13. It was a little difficult to put the lemon seed in the middle of the tissue while it was easy to wrap the tissue with the cellophane wrap.
14. We put the 20 seed packs in two plastic cups. We put the cups in a clay pot and put the pot in the chimney as the chimney is not in use and would house the seeds safely.
15. We will open the seed wraps in 12 days. That will be 27 December.

We then calculated that if one lemon costs rupees 10, at least. If we or a farmer grows 25 trees, one tree would give us at least 100 lemons over three months. If we sell 100 lemons from each of the 25 trees we could earn rupees 25,000 every three months or Rs. 100,000 over the year. This money could pay for a child's education in a decent manner. Remember that lemons flower throughout the year if properly taken care of unlike other fruit which are seasonal. Then our plantation of lemon was done. I hope the lemon grows in the coming days. If it does not, I have learned that we will do this again and again until we find success :). This will be fun as I have been placed in charge of this effort!

Note: We were able to germinate about 15 citus Limon successfully. Out of these, we transplanted 7 in Jawalakhel 4 of which are surviving. Come spring, we will attempt to prepare 200 lemon plants and have that planted in Dhading Spiny Babbler farmhouse. 

Chicken dissection

By Utkrishta Mulmi

Yesterday we had a chicken dissection class after our parrot physiology. Our rooster had become very violent and was kicking Amulya, Bishesh, and Bishesh’s mom. So, we decided to kill it and then dissected it. First we got the rooster and the chopper and a log for chopping its head off. After Pallav sir chopped its head off we dipped it in hot water. It was moving a lot while we put it in the pot then we made every kid hold the head and took pictures. Then Pallav sir, Sabita didi and I plucked its feathers out from the body and put it in a plastic bag. We were keeping the feathers for bookmarks. Then we sent the head and the body to Sabita didi to heat it to remove the hairs from the body. After that we brought it back to cut it. Pallav sir started by cutting the legs, he broke the legs and gave it to us to take pictures holding it then we got to see its muscles and its fat. Then Pallav sir cut through the belly to show us the intestines and liver, kidneys which were very big, spleen, and gall bladder, and the big stomach. Then he cut through the diaphragm, and saw the heart, lungs, and the oesophagus. Pallav sir told us that since the chickens don’t have teeth to chew they swallow stones to crush the food into pieces. Then we separated the edible and non-edible parts of the chicken and gave the edible parts for cooking and threw the non-edible parts including all the blood that was there.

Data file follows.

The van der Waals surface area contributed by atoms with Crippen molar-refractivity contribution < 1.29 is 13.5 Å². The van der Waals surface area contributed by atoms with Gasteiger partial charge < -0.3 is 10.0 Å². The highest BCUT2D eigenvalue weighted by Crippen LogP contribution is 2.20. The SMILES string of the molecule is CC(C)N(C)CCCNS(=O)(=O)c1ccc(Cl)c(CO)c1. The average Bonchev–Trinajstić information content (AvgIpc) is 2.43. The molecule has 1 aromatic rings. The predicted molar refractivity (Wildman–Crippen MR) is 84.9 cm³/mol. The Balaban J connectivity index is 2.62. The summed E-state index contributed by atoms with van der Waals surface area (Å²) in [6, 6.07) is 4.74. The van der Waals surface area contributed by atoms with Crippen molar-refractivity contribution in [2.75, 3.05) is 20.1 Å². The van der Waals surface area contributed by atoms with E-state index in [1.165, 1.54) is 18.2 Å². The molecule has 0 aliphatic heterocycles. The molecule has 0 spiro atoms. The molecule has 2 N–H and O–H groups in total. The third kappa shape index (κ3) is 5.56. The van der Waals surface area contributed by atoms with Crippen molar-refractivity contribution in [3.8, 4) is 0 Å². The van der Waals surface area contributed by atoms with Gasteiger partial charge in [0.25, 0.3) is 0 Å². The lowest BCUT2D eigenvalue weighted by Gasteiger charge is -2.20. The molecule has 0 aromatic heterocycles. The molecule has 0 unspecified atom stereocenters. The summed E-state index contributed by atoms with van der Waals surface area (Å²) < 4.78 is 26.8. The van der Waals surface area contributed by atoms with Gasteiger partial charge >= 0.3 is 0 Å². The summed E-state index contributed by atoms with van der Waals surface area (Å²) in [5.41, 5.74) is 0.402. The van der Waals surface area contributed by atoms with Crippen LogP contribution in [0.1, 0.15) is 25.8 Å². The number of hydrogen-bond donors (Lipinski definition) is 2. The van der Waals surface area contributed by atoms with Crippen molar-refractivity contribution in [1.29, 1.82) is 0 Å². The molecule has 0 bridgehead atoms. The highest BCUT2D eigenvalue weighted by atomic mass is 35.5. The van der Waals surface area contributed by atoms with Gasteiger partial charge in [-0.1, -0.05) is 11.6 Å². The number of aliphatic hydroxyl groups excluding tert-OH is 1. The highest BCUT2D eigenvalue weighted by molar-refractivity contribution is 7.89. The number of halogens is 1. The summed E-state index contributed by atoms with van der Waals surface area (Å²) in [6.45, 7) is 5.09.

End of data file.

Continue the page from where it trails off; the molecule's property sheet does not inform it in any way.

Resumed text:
Avocado progress

By Utkrishta Mulmi

 While we still had a lot of saplings, we saw that our saplings needed more nutrients so all of us had to bring the avocados that had grown a stem and put some compost/mud from our compost heap. We placed the mud from the top of the avocado seed so some mud was on top of the seed. After all of the seeds grew stems it had more nutrients. We took them back inside. Right now we are planning to put them in plastic containers like we saw with the seeds people planted near the swimming pool.

Life cycles

By Utkrishta Mulmi

Yesterday we learned about three life cycles. We learned about caterpillar, frog and mosquito’s life cycles. Before we had learned about the caterpillar and the tadpole dissections but not of a mosquito dissection. But this time a mosquito had laid eggs in the tadpole’s water. And they were very tiny like dust particles. Some of the little kids could not even see them. First we learned about the frog and how it grows from a tadpole to a frog the life cycle of the frog had 4 stages. The stages were egg tadpole froglet and frog. The tadpoles we had had hind legs. Then we looked at the mosquitoes they also had 4 stages. The mosquito lays eggs in water instead of land which was interesting. The larva hatches from its egg and becomes a pupa then it turns into an adult. After learning about mosquitos we had to go out of the school and look for caterpillars we had to find them and put them in plastic cups with the help of sticks they were pretty hard to find and they kept on trying to escape so we got some leaves and covered the top of the cups. After we found a decent amount of caterpillars we went back in the school.  Then Pallav sir explained the life cycle of the caterpillar the larva hatches from its egg and becomes a pupa then it turns into an adult like the mosquito. Then we watched some videos about the life cycles of butterfly, mosquitos and frogs which we had downloaded.